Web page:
Pictured above: Some of our members celebrating after a sucessful week at the 2017 National conference
The Technology Student Association (TSA) is a non-profit organization that promotes education in science, technology, engineering, and mathematics (STEM). TSA provides competitions in over 60 competitive individual and team events for high school and middle school students throughout the nation. There are three divisions of TSA competitions: Regionals, States, and Nationals. At each conference, members compete in events that range from traditional engineering and math challenges to fashion design, music production, and public speaking.
Pictured above: The girls of the chapter getting ready to head to Nationals 2017
Our Chapter meets once weekly, where students get together and work on their projects with the help and support of their advisors. Students are also encouraged to meet with their teams outside of school to work on their projects. Our chapter has been the home to hundreds of students over the course of several years, and has been the host of several state officers.
Mouse over or click the images to find out about our officers
Most of the freshmen at State College Area High School take Earth Systems Science
or Biology. After they complete these two courses, most will take either Physics
or Chemistry, but many other science courses are offered. All core sciences have
an advanced or regular option, and physics is offered as an AP.
The following is a complete list of all the science courses offered at State High:
Most students will take either one of the Algebra 1 courses, or Geometry when
they enter their freshman year. This allows most of the students at State High
to finish their senior year with either Pre Calculus, Calculus, or Statistics.
All math classes are offered at the College Preparatory, Advanced, or AP level.
The following is a complete list of all the math courses offered at State High:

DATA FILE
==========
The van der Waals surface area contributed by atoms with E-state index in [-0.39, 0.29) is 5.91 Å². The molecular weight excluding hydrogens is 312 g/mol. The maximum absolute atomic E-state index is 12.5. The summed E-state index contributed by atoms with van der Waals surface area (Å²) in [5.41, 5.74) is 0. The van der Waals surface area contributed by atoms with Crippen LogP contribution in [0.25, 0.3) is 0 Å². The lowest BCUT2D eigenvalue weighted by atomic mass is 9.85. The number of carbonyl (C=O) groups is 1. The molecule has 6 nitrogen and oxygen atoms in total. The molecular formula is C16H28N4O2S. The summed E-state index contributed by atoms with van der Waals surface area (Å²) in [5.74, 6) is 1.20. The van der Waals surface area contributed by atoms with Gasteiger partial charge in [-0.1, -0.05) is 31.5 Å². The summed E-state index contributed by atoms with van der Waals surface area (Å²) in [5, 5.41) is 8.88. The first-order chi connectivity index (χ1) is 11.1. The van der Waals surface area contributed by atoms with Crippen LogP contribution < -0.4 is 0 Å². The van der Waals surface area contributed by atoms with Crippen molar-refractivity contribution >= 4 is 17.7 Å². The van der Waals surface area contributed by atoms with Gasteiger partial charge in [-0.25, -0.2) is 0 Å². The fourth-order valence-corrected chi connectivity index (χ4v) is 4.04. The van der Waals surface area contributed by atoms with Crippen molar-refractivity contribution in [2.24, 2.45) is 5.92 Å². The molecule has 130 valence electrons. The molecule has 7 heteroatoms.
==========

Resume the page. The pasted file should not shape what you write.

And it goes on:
The CTC (Career and Technical Center) electives are designed for students who wish to meet an education requirement for a specific objective. The STEM related CTC courses are broken down into the following categories:
State High also offers more electives directed specifically towards Technology Education:
A biological engineering and robotics company developing tools to improve hospitals and the experience of patients.
Artificial Intelligence has countless applications that could be beneficial in the health care industry. Our company is developing an artificially intelligent robot in order to assist in the diagnosis that patients require, with the intent of eventually be able complete the process on their own.Other uses for AI in the medical industry include:
Robotic surgical devices allow a surgeon at a console to operate remote-controlled robotic arms.
This method of surgery allows doctors to preform surgical procedures with very small movements,
allowing for an extreme level of accuracy. The number of robot-assisted procedures that are performed
worldwide has nearly tripled since 2007, from 80,000 to 205,000. Countless procedures may no longer have
to be preformed laparoscopically with the development of Robot Assisted Surgery.